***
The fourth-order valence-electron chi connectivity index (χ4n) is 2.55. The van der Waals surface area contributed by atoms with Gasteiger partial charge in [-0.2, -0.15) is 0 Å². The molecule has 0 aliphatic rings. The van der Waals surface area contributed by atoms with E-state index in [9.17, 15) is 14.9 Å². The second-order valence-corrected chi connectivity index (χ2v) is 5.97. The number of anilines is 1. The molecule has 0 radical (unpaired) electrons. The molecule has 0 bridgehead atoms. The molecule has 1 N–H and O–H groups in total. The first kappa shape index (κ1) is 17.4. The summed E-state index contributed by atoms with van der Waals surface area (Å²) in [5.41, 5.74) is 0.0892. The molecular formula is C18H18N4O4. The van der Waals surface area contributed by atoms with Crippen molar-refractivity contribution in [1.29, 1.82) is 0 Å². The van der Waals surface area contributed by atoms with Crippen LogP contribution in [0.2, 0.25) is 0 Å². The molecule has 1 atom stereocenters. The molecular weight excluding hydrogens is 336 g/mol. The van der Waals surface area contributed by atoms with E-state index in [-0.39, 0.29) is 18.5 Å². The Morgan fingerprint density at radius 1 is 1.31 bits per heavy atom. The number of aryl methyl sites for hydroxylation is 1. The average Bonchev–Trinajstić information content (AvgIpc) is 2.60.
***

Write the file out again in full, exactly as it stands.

The fourth-order valence-electron chi connectivity index (χ4n) is 2.55. The van der Waals surface area contributed by atoms with Gasteiger partial charge in [-0.2, -0.15) is 0 Å². The molecule has 0 aliphatic rings. The van der Waals surface area contributed by atoms with E-state index in [9.17, 15) is 14.9 Å². The second-order valence-corrected chi connectivity index (χ2v) is 5.97. The number of anilines is 1. The molecule has 0 radical (unpaired) electrons. The molecule has 0 bridgehead atoms. The molecule has 1 N–H and O–H groups in total. The first kappa shape index (κ1) is 17.4. The summed E-state index contributed by atoms with van der Waals surface area (Å²) in [5.41, 5.74) is 0.0892. The molecular formula is C18H18N4O4. The van der Waals surface area contributed by atoms with Crippen molar-refractivity contribution in [1.29, 1.82) is 0 Å². The van der Waals surface area contributed by atoms with Crippen LogP contribution in [0.2, 0.25) is 0 Å². The molecule has 1 atom stereocenters. The molecular weight excluding hydrogens is 336 g/mol. The van der Waals surface area contributed by atoms with E-state index in [-0.39, 0.29) is 18.5 Å². The Morgan fingerprint density at radius 1 is 1.31 bits per heavy atom. The number of aryl methyl sites for hydroxylation is 1. The average Bonchev–Trinajstić information content (AvgIpc) is 2.60.